“First and foremost, students expect seamless access to technology when they are on campus,” says Knight. “If they are bringing in their own device, they expect that to be able to connect to the WiFi and to access learning materials.
“The second most important thing is they don’t necessarily want more digital, they want it used better. In other words, they want to be able to see a clear benefit of why technology is being used to support their face-to-face learning experience.
“But they want to know what skills they need to access and use technology for learning, and to be able to develop those skills and see the transferability into their future career, workplace or profession.”
Knight is also responsible for another project, building digital capabilities, designed to help staff understand and think critically about technology. Much of this is about new ways of working and a change of culture. Key to the success of this project, she thinks, is that staff are keen to continue their professional development and that institutions support them to do the best job they possibly can.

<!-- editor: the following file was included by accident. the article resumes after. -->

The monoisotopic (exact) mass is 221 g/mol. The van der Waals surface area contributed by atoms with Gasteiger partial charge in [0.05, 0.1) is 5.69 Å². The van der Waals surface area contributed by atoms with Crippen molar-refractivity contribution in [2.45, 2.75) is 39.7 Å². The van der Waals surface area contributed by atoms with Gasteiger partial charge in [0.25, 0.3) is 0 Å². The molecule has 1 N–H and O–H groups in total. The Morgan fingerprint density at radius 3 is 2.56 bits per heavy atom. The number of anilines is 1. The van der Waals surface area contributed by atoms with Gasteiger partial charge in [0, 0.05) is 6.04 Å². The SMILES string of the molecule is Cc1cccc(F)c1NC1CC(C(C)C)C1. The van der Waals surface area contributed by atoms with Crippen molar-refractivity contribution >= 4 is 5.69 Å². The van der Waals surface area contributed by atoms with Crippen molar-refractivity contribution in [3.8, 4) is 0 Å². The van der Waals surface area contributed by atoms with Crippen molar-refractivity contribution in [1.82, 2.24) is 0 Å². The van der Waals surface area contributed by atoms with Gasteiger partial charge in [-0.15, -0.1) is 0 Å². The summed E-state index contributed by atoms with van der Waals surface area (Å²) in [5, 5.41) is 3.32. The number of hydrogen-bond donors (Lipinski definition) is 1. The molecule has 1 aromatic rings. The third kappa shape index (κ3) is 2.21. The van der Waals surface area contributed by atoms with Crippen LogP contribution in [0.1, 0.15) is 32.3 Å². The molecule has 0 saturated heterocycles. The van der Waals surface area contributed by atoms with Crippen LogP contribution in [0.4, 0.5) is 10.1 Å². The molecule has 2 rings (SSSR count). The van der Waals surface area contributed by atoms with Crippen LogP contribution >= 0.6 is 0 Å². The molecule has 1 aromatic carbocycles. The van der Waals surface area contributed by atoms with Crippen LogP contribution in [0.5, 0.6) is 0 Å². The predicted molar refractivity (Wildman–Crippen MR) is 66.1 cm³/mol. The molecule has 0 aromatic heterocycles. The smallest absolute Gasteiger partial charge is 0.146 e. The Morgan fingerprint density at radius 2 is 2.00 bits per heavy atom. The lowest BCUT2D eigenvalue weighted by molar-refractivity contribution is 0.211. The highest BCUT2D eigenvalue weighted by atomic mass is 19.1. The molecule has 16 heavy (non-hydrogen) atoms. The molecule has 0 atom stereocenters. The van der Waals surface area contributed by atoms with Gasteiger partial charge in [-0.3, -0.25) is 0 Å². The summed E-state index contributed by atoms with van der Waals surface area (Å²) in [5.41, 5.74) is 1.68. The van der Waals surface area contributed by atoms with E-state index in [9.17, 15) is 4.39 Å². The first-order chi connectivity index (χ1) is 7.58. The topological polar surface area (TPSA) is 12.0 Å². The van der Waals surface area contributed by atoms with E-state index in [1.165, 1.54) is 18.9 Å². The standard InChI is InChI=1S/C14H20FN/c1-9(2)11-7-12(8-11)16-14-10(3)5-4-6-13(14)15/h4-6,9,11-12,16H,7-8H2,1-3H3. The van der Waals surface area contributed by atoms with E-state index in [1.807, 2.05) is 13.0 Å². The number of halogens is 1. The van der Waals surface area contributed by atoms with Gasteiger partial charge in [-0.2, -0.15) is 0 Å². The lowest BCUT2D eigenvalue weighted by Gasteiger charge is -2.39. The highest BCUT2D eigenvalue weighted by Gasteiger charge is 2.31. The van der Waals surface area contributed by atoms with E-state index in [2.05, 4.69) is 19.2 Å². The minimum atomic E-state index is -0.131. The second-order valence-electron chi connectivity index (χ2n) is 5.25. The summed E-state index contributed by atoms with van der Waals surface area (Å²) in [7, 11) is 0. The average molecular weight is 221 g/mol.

Across the UK, Knight sees pockets of excellent practice – the University of Derby and Harlow College included – and a need for these to spread. And in all this, Jisc is a facilitator.
Helping to shape its work is an ‘expert group’, drawn from education institutions. Established in 2004, some members have been with the group throughout its existence. And professional groups from more than 160 universities and 300 colleges, along with the National Union of Students and Universities UK, nominate people to work with Jisc, including taking part in its workshops.